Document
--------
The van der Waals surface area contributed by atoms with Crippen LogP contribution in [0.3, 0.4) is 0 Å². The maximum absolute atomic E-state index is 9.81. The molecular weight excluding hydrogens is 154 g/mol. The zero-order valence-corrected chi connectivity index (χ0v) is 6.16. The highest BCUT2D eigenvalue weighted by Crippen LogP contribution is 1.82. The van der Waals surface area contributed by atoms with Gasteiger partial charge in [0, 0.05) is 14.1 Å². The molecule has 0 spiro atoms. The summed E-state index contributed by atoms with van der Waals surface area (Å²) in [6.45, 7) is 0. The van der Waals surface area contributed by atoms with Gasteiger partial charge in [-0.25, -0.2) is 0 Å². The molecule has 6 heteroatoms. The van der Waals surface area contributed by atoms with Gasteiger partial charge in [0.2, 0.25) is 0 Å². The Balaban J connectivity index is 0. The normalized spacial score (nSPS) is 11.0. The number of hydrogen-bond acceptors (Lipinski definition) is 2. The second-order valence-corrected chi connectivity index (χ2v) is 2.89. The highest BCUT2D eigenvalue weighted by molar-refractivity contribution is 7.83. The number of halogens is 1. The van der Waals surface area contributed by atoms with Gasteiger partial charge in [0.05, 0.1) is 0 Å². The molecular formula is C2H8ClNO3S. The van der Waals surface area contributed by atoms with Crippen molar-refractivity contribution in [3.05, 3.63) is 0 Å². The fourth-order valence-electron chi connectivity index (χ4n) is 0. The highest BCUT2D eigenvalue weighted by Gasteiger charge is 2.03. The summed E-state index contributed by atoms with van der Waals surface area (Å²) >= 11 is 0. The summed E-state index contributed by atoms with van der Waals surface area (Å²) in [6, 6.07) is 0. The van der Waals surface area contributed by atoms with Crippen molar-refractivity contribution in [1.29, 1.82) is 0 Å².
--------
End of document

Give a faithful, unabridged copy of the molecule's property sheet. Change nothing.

The van der Waals surface area contributed by atoms with Crippen LogP contribution in [0.3, 0.4) is 0 Å². The maximum absolute atomic E-state index is 9.81. The molecular weight excluding hydrogens is 154 g/mol. The zero-order valence-corrected chi connectivity index (χ0v) is 6.16. The highest BCUT2D eigenvalue weighted by Crippen LogP contribution is 1.82. The van der Waals surface area contributed by atoms with Gasteiger partial charge in [0, 0.05) is 14.1 Å². The molecule has 0 spiro atoms. The summed E-state index contributed by atoms with van der Waals surface area (Å²) in [6.45, 7) is 0. The van der Waals surface area contributed by atoms with Gasteiger partial charge in [-0.25, -0.2) is 0 Å². The molecule has 6 heteroatoms. The van der Waals surface area contributed by atoms with Gasteiger partial charge in [0.2, 0.25) is 0 Å². The Balaban J connectivity index is 0. The normalized spacial score (nSPS) is 11.0. The number of hydrogen-bond acceptors (Lipinski definition) is 2. The second-order valence-corrected chi connectivity index (χ2v) is 2.89. The highest BCUT2D eigenvalue weighted by molar-refractivity contribution is 7.83. The number of halogens is 1. The van der Waals surface area contributed by atoms with Gasteiger partial charge in [0.05, 0.1) is 0 Å². The molecular formula is C2H8ClNO3S. The van der Waals surface area contributed by atoms with Crippen molar-refractivity contribution in [3.05, 3.63) is 0 Å². The fourth-order valence-electron chi connectivity index (χ4n) is 0. The highest BCUT2D eigenvalue weighted by Gasteiger charge is 2.03. The summed E-state index contributed by atoms with van der Waals surface area (Å²) >= 11 is 0. The summed E-state index contributed by atoms with van der Waals surface area (Å²) in [6, 6.07) is 0. The van der Waals surface area contributed by atoms with Crippen molar-refractivity contribution in [1.29, 1.82) is 0 Å².